Retaining walls are integrated into landscaping. They can be visually pleasing to the design of the home and landscape as well as be functional. Retaining walls are set in place to hold back soil and water, in other words, they keep an area from eroding away. Retaining walls are built to last, but over the years, they can fall into disrepair. How to repair a retaining wall will depend on several factors. Retaining wall repair can be anything from a simple fix to a complete overhaul of the wall.
Retaining Wall Repair Process
Retaining wall repair is going to vary depending on the type of wall that is in place, the location and the materials used. Retaining walls must support not just the weight of the wall itself, but also the force of the soil and water pushing it. The most common way to fix a retaining wall is with tieback anchors. Depending on the type of wall, the process of retaining wall repair will differ.
Short Concrete Walls
These walls are generally no taller than four or five feet tall. They are repaired by drilling or coring a hold through the wall and then attaching a tieback anchor. The anchors are placed every four to six feet to stabilize and keep the wall from further falling.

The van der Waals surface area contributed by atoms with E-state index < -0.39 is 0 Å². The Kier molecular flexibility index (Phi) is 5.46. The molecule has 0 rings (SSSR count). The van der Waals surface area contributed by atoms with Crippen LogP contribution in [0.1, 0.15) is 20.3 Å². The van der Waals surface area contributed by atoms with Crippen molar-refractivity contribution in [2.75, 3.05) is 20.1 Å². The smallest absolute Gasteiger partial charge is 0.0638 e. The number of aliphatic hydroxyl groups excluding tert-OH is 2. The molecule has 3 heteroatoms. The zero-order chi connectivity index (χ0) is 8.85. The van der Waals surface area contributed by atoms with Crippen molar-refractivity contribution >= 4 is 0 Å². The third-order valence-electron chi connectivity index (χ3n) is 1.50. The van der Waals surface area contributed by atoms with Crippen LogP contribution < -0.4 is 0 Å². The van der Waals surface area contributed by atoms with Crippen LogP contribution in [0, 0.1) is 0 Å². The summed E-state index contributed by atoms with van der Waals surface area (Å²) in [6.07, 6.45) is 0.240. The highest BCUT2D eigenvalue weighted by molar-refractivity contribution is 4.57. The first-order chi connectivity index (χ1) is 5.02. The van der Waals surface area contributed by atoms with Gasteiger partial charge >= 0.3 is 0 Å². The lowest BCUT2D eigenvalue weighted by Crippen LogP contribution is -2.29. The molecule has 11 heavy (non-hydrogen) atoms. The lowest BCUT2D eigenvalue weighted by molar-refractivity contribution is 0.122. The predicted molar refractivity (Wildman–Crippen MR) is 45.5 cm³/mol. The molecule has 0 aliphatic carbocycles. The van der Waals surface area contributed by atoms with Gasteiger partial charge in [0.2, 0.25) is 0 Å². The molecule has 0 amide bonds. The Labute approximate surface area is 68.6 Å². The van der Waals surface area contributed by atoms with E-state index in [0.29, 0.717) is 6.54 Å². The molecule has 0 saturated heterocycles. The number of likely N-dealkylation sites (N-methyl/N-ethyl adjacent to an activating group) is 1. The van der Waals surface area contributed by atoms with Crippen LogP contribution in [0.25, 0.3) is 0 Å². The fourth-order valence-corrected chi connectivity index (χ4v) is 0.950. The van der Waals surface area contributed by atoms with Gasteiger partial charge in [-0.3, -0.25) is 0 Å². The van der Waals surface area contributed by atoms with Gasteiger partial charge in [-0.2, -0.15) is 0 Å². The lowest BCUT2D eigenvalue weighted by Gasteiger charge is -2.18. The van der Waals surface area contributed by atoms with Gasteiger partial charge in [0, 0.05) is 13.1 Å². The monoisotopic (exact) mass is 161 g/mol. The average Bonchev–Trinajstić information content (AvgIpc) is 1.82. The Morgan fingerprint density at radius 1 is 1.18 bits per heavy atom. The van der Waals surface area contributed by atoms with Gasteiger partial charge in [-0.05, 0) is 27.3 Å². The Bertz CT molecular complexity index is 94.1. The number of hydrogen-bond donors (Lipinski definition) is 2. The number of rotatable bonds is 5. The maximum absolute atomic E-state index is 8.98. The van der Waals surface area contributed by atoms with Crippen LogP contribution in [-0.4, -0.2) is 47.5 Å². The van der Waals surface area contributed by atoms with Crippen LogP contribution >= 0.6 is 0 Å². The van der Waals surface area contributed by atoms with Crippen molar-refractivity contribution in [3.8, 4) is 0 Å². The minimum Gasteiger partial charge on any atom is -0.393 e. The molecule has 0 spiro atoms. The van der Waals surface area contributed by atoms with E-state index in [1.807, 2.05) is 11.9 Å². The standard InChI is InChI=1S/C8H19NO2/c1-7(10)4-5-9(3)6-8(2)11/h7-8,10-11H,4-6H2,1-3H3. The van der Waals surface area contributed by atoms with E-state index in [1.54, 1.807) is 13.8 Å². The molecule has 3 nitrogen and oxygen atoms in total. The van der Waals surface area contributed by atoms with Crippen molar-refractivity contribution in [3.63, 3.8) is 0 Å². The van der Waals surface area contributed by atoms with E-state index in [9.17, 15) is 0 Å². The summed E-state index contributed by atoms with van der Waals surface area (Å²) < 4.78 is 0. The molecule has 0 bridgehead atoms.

Tall Concrete Walls
These walls are taller than five feet. Because these walls are so tall special tiebacks are required. The wall is drilled or cored and the tieback anchor is attached. The tieback must then be connected to vertical or horizontal walers. The walers are usually steel and are used to extend the holding capacity of the tieback anchor. The tiebacks are placed every four to six feet along the wall and at various heights.
Wooden Retaining Walls
A wooden retaining wall can be anchored if the wood used is still in good condition. If the walls have not deteriorated, then there can be drilling for the tieback anchors. The height of the wall will determine the placement of the anchors and whether or not walers will be required.
Retaining walls can also be repaired by using deadman anchors. They are not the most aesthetically pleasing to the eye, but they are fully efficient when the wall is under great strain and tieback anchors are not possible. When using deadman anchors, the placement is usually every three to four feet apart. A trench is dug out at the base of the wall, usually two feet wide and four to five feet long. The trench is then formed for the concrete. The deadman is generally in a wedge shape above ground.
If the retaining wall is not salvageable, then the wall will need to be completely torn out and then replaced. Generally, retaining walls that need to be rebuilt have been neglected and not maintained. These walls could have been repaired if they had been maintained and at the first sign of disrepair, were fixed.